FacebookTwitterGoogle+RedditEmail

Compassion for Corporations

by CHRISTOPHER BRAUCHLI

Compassion is not weakness, and concern for the unfortunate is not socialism.

Hubert Humphrey

Again we have been treated to the workings of a truly compassionate administration. In one case it took two tries, in the other it was doing what comes naturally and got it right the first time. FEMA is the teacher.

In the first case its first try came slightly more than one week before the day when all Americans join together to give thanks for the many good things that have happened to them during the year. A number of former residents of New Orleans had planned to give thanks for George W. Bush. It was he who, standing in the Rose Garden on September 3 after Katrina struck New Orleans said: “I know that those of you who have been hit hard by Katrina are suffering. Many are angry and desperate for help. The tasks before us are enormous, but so is the heart of America. In America, we do not abandon our fellow citizens in their hour of need. And the federal government will do its part . . .. We have a responsibility to our brothers and sisters all along the Gulf Coast and we will not rest until we get this right and the job is done.” Who wouldn’t be thankful for such promises? But then, sad to say, something happened that changed the victims’ plans to give thanks.

FEMA slipped notices under the doors of Katrina victims who were staying in hotels at FEMA’s expense. The notices were notices of eviction. The 50,000 families staying in hotels around the United States were told to get out by December 1 except for those in Mississippi and Louisiana who were given until January 7, 2006.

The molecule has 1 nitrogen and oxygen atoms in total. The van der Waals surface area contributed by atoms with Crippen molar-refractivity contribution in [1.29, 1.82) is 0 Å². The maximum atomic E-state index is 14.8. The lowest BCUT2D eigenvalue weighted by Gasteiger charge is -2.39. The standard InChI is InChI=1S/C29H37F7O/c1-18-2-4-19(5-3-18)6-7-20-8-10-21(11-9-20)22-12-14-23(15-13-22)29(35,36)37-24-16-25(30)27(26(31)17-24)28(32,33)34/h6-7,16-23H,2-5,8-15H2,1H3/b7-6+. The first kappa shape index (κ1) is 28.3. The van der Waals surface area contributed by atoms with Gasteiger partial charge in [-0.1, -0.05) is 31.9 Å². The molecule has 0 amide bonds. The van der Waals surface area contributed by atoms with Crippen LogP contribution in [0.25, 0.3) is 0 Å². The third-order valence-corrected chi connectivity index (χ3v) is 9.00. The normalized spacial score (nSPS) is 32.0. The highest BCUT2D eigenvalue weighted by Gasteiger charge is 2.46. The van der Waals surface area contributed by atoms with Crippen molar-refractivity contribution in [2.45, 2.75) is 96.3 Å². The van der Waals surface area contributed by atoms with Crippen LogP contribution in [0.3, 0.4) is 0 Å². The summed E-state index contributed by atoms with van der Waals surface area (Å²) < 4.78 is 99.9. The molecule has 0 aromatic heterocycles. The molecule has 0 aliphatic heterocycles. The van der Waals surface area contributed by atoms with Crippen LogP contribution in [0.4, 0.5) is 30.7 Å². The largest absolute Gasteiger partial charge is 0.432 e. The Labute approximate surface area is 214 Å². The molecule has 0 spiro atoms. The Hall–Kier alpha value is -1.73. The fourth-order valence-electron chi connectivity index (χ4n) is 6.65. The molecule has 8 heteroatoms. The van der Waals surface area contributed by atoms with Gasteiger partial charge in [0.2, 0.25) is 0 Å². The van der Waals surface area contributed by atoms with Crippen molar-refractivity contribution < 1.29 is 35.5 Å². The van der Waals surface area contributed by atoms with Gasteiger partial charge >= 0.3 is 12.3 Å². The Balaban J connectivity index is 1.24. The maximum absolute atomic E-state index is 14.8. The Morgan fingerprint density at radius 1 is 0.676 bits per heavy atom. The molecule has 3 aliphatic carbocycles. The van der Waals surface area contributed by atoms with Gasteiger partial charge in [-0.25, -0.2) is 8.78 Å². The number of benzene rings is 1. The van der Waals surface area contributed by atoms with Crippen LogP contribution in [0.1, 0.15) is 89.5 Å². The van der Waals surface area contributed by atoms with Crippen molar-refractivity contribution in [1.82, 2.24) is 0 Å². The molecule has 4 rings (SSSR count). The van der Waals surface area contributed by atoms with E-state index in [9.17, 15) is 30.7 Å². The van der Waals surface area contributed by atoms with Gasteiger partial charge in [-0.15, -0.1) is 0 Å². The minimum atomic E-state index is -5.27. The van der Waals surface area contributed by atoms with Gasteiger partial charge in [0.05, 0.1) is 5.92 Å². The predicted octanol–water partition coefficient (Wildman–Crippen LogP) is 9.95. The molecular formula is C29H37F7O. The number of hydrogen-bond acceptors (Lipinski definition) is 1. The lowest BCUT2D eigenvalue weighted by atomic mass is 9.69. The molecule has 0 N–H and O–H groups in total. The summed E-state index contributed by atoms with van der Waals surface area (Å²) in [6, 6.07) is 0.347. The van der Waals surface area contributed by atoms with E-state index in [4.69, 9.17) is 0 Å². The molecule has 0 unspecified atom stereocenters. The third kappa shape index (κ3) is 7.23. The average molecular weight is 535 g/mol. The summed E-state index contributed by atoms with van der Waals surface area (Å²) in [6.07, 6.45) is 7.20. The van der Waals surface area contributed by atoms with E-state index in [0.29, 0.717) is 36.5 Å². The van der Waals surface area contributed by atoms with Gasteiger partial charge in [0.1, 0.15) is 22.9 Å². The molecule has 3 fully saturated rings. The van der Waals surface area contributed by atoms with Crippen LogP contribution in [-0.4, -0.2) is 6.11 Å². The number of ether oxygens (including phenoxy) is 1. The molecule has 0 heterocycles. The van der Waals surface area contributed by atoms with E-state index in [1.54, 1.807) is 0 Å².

FEMA said it was acting out of a sense of compassion. Its spokesperson, Nicol Andrews explained: “We want to help people to get back on their feet to become self-sustaining and to have some control over their destiny. It is just inhumane to leave a family stuck in a hotel room and not offer them an option that exists to move beyond that.” Don Jacks, another spokesman for FEMA said: “We’re not forcing anyone out of hotels. Yes we will stop paying for hotel rooms the night of Nov. 30 and on Dec. 1 these people will need to be ready to move.”

Commenting on the original FEMA news, Texas Governor Rick Perry said: “[M]y great concern is that there is still no long-term housing plan for the hundreds of thousands of Katrina victims who lost everything and . . . many of them may find themselves with no long-term housing options.”

Commentators and the homeless quietly pointed out that this action, though undeniably helpful for enabling the victims to be more self-sufficient, seemed a bit harsh.

Sensitive to the charge, FEMA gave them a reprieve. It said they did not have to leave until the week before Christmas and, in addition, in some communities they may stay until January 7. Its chair also said the agency would continue to pay for alternative housing for those being evicted, something he forgot to mention when he initially said everyone had to leave. That was probably just an oversight.

There has been no such oversight with respect to Northrop Grumman.

According to the New York Times, the U.S. Navy has asked FEMA to give it $2 billion to restore Northrop’s Gulfport facilities to their pre-Katrina “capacity and profit opportunities.” According to the Times that would “shift the full burden of hurricane-related cost overruns and ship-building delays from Northrop to the government.” That amount is in addition to the $500 million Northrop has already gotten from its insurers and the additional $500 billion it believes its insurers owe it. According to one watchdog group, the $2 billion is almost as much as the government plans to spend on repairing housing. The reason those funds are available for FEMA to give to Northrop instead of to non-corporate victims of Katrina goes back to October 28.